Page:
In response to Ron Unz’s “The Remarkable Historiography of David Irving”, this note will pick up on and elucidate the reader-comment to that from James N. Kennett, which stated: “It seemed to me that the problem with his work was not the possible inaccuracy of the details that he included – but the things he had left out. Anyone can tell a good story by leaving out the evidence that does not fit. Irving also coined the phrase ‘the Auschwitz Survivors, Survivors of the Holocaust, and Other Liars—A.S.S.H.O.L.E.S.’ You don’t have to be a supporter of the Holocaust Industry to realise that this is crass insensitivity, and an ahistorical insult to those who did survive. Far from indicating a historian of unique genius, it is the product of a perverted mind.” (I have added the link there — it wasn’t provided by Kennett — to an apt comment about it that had been posted at “Good Reads.”)
My 2000 book WHY the Holocaust Happened (the publisher subsequently went out of business, and so it’s no longer available) discusses both the history and the historiography of the Holocaust; and, while the writings of David Irving are not mentioned there (but more ‘respectable’ proponents of his ‘weak dictator’ interpretation of Hitler were), it presented, regarding Mr. Irving, lots of (as Kennett has put it), “the things he had left out,” and that I think invalidate Irving’s works, because the motivation behind those omissions is clear and is not considered acceptable by most historians. Here are some of those omissions — things left out altogether, or else unjustifiably denigrated, by Irving — (with page-references to where the given excerpts appear in my book):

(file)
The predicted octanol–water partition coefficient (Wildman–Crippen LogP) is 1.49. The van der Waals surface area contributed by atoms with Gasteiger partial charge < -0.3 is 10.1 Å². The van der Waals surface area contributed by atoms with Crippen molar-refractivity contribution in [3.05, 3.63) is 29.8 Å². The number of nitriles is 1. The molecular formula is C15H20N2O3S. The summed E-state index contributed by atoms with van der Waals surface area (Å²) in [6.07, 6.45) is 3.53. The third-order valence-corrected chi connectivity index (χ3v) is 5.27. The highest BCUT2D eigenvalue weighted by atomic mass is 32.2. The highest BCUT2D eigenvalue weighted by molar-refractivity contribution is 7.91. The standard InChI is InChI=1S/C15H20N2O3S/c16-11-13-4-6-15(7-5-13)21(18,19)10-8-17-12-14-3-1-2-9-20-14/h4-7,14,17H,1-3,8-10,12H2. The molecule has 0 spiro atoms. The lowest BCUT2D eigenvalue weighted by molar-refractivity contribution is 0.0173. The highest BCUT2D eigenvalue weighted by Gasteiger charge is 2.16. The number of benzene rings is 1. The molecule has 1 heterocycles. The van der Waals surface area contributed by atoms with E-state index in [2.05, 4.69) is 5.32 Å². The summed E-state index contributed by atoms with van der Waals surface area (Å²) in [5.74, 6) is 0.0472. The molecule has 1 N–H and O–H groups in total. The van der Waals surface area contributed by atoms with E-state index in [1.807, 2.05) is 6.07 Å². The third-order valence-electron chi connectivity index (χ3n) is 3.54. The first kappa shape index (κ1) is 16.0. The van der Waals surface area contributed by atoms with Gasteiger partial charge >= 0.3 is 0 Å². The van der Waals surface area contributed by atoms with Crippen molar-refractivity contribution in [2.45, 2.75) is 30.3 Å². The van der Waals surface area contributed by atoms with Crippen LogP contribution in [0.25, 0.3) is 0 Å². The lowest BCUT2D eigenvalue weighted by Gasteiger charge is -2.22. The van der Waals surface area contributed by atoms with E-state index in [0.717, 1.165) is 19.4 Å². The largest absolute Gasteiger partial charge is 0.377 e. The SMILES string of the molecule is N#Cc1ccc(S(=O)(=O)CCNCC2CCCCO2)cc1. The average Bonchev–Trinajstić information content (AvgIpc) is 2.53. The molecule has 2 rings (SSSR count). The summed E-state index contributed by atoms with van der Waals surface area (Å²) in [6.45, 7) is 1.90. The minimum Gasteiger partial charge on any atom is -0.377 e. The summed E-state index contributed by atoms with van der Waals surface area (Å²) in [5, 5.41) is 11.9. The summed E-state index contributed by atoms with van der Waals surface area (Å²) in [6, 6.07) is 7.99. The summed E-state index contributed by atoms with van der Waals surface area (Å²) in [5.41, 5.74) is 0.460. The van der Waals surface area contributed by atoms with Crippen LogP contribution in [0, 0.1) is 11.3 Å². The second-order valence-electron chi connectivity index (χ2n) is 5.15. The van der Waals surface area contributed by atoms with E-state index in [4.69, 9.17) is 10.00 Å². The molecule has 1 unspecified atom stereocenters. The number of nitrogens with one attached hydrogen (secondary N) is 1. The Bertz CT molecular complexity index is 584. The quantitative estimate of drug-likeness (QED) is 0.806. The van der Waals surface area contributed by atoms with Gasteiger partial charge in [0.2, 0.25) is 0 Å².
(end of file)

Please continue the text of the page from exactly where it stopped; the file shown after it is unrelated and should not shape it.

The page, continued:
Despite the transparent frauds of the Holocaust-deniers inside and outside academia, there is no serious question that the Holocaust existed and that it constituted a crime of unimaginably vast scope. Equally without doubt — again notwithstanding hoaxers both inside and outside the universities — is the fact that Adolf Hitler held the motive for the crime, and that the Nazi Party and the other perpetrators “on the ground” were his instruments in carrying it out. According to Adolf Eichmann, Chief of the Bureau for Jewish Affairs at the Reich Security Headquarters, in his 1983 Eichmann Interrogated (p. 75), it was in August or September 1941 that his boss “Heydrich sent for me. I reported. … He began with a little speech, then said, ‘The Führer has ordered physical extermination.’ These were his words. … The Führer had ordered the physical extermination of the Jews.” And (xxii, 92) Eichmann also acknowledged that by no later than 21 September 1939, Heydrich had made known to him the “basic conception” of “the physical extermination of the Jews” as “the ultimate aim” that was “promulgated by Hitler.” Eichmann’s recollection was exact to the day: Heydrich’s official order, referring to “the final goal (which will require a lengthy period),” was dated 21 September 1939. On 31 July 1941 Göring instructed Heydrich to draw up detailed plans for “the desired final solution of the Jewish question” (document 710-PS in Trial of the Major War Criminals). Hitler’s signature even appears on the document (630-PS) dated 1 September 1939 authorizing the “euthanasia” of the disabled and other “incurables.” The physicians had wanted that in writing, and got it. And in his Secret Conversations (Table Talk) of 21 October 1941, Hitler concluded his long tirade against Jews: “By exterminating this pest, we shall do humanity a service of which our soldiers can have no idea.” Himmler publicly stated in a speech on 24 February 1943 that this was necessary in order to have “exterminated a bacterium because we do not want in the end to be infected by the bacterium and die of it.” Hitler’s guilt in the Holocaust is beyond any reasonable doubt, regardless of what neo-Nazis say.